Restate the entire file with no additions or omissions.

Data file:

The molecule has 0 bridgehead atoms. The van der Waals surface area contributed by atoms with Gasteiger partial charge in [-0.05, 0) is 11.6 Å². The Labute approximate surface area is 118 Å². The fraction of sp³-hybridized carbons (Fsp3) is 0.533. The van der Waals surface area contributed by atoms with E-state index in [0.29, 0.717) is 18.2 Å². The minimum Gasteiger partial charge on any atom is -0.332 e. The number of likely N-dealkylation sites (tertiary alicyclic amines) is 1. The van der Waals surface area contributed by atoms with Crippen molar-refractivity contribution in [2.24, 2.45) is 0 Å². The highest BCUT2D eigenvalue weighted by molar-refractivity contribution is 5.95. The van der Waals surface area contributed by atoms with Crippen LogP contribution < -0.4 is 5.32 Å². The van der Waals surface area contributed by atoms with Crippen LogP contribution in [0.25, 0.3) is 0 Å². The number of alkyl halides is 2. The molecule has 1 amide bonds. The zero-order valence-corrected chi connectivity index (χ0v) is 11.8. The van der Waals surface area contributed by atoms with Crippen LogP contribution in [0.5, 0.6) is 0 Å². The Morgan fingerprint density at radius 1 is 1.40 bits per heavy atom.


The molecule has 0 bridgehead atoms. The van der Waals surface area contributed by atoms with Gasteiger partial charge in [-0.05, 0) is 11.6 Å². The Labute approximate surface area is 118 Å². The fraction of sp³-hybridized carbons (Fsp3) is 0.533. The van der Waals surface area contributed by atoms with E-state index in [0.29, 0.717) is 18.2 Å². The minimum Gasteiger partial charge on any atom is -0.332 e. The number of likely N-dealkylation sites (tertiary alicyclic amines) is 1. The van der Waals surface area contributed by atoms with Crippen molar-refractivity contribution in [2.24, 2.45) is 0 Å². The highest BCUT2D eigenvalue weighted by molar-refractivity contribution is 5.95. The van der Waals surface area contributed by atoms with Crippen LogP contribution < -0.4 is 5.32 Å². The van der Waals surface area contributed by atoms with Crippen LogP contribution in [0.25, 0.3) is 0 Å². The number of alkyl halides is 2. The molecule has 1 amide bonds. The zero-order valence-corrected chi connectivity index (χ0v) is 11.8. The van der Waals surface area contributed by atoms with Crippen LogP contribution in [0.5, 0.6) is 0 Å². The Morgan fingerprint density at radius 1 is 1.40 bits per heavy atom.